The executive office is at the back of the showroom of Clareville Distinctive Kitchens and Baths, in Brampton, Ont. The door is wide open, revealing a framed set of blueprints for a classic three-storey home. In the bottom right hand corner is the signature, “Lucas Psarianos, architectural technologist.”
Lucas “Luke” Psarianos, president and director operations at Clareville, confirms his authorship: “Yes, I studied at Centennial College and the Royal Architectural Institute of Canada, and Urban Planning studies at York University as well,” he says.
According to Psarianos, this background blends perfectly with Clareville, as the company works directly with both homeowners and building contractors for the sales, design, manufacturing, and installation of high-end cabinet furnishings and joinery.
“When I purchased the company in 2015 (it was founded in 1989), I had known about it from previous projects I’d worked on and heard that the owner was retiring,” Psarianos says.
“Buying a business was something that was on my bucket list. In my past I’d done very high-end kitchens and knew what Clareville was capable of.”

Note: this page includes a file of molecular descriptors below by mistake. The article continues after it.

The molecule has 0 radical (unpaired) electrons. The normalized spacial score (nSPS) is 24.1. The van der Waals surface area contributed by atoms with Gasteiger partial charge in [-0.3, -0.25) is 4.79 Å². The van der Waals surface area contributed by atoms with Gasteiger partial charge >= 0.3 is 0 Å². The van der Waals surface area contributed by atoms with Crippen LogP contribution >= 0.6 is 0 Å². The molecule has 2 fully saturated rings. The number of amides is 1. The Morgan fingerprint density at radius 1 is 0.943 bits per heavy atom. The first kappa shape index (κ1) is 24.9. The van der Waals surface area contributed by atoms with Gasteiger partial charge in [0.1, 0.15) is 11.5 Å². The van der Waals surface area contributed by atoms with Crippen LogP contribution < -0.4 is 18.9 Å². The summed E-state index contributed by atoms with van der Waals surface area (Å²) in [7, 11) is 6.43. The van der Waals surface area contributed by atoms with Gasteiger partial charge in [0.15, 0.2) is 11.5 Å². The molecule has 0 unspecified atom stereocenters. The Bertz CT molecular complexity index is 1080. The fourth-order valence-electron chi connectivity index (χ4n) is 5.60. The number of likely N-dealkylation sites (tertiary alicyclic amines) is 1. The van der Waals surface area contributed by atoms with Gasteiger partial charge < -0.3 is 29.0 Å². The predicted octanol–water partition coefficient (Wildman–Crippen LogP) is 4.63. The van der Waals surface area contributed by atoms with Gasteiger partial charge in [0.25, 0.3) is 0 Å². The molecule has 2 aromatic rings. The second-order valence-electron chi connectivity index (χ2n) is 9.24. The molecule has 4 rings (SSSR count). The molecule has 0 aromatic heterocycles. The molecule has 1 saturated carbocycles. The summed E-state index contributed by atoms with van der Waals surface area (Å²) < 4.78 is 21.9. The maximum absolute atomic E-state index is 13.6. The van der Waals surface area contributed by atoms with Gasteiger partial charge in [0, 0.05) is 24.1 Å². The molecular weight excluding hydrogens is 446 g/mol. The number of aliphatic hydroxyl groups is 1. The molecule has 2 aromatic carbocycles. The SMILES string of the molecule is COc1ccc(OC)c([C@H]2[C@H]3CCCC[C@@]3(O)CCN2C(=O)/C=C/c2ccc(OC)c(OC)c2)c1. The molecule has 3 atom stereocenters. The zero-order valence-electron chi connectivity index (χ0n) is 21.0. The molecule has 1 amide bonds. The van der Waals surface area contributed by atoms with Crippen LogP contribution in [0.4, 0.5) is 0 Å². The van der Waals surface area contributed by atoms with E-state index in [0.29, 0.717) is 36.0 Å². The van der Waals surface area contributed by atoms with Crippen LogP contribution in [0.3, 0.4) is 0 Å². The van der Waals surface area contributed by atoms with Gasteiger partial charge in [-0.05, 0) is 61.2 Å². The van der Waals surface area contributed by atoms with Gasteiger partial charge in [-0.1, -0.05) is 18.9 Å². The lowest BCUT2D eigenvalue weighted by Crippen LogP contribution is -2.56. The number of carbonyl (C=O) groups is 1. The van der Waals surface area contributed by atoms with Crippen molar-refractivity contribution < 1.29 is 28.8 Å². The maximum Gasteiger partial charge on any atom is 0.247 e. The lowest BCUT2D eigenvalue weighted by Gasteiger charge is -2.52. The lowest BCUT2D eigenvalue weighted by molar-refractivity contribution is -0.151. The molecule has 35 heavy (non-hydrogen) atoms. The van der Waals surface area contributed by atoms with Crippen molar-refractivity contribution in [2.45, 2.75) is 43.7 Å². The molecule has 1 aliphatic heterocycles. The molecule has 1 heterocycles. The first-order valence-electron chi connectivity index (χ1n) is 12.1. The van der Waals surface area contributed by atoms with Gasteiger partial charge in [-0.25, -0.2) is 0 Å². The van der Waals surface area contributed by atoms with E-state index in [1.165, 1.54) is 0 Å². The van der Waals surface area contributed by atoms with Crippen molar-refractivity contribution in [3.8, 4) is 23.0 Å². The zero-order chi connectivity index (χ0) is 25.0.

It turns out that in his career at one architecture firm, Psarianos helped design homes for such prominent Canadians such as Larry Tannenbaum of Maple Leaf Sports and Entertainment, Ontario governor-general Hilary Weston, Heather Reisman of the Chapters Indigo book chain, the Rogers Communications family and for Conrad Black’s son (on the Bridal Path in Toronto). “That was a wonderful tenure that I had in the mid 1980s to early 1990s. I loved that style of formal architecture. Unfortunately, the firm moved to the U.S. and I was totally devastated — missing that aspect of it.”
After this, Psarianos took over the construction maintenance management of the buildings and landscape at Pearson International Airport in Mississauga, Ont., for 15 years. “But I’ve always had an insatiable appetite to run a company,” says Psarianos.
“I pride myself as being a people person and love working with the public. I hope that people believe in the value of having great employees, the right people for the right job.” Consequently, Clareville is selective about who it hires, both for the company’s benefit and the potential employee’s benefit.